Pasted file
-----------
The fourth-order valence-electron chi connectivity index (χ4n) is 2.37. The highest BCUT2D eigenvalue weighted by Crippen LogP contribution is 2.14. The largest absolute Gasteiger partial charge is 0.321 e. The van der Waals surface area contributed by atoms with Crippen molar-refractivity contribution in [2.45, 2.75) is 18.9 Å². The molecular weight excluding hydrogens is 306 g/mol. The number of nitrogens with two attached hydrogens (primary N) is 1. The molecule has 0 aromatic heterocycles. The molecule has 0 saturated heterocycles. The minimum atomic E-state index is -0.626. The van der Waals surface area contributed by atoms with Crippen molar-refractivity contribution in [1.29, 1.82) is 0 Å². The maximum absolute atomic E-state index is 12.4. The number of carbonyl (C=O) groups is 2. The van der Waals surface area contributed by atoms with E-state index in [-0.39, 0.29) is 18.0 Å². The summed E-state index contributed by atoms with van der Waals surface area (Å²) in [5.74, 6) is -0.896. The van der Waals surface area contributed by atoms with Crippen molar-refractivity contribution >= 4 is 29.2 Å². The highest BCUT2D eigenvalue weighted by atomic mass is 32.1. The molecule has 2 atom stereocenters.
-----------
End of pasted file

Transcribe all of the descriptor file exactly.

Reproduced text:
The fourth-order valence-electron chi connectivity index (χ4n) is 2.37. The highest BCUT2D eigenvalue weighted by Crippen LogP contribution is 2.14. The largest absolute Gasteiger partial charge is 0.321 e. The van der Waals surface area contributed by atoms with Crippen molar-refractivity contribution in [2.45, 2.75) is 18.9 Å². The molecular weight excluding hydrogens is 306 g/mol. The number of nitrogens with two attached hydrogens (primary N) is 1. The molecule has 0 aromatic heterocycles. The molecule has 0 saturated heterocycles. The minimum atomic E-state index is -0.626. The van der Waals surface area contributed by atoms with Crippen molar-refractivity contribution in [1.29, 1.82) is 0 Å². The maximum absolute atomic E-state index is 12.4. The number of carbonyl (C=O) groups is 2. The van der Waals surface area contributed by atoms with E-state index in [-0.39, 0.29) is 18.0 Å². The summed E-state index contributed by atoms with van der Waals surface area (Å²) in [5.74, 6) is -0.896. The van der Waals surface area contributed by atoms with Crippen molar-refractivity contribution >= 4 is 29.2 Å². The highest BCUT2D eigenvalue weighted by atomic mass is 32.1. The molecule has 2 atom stereocenters.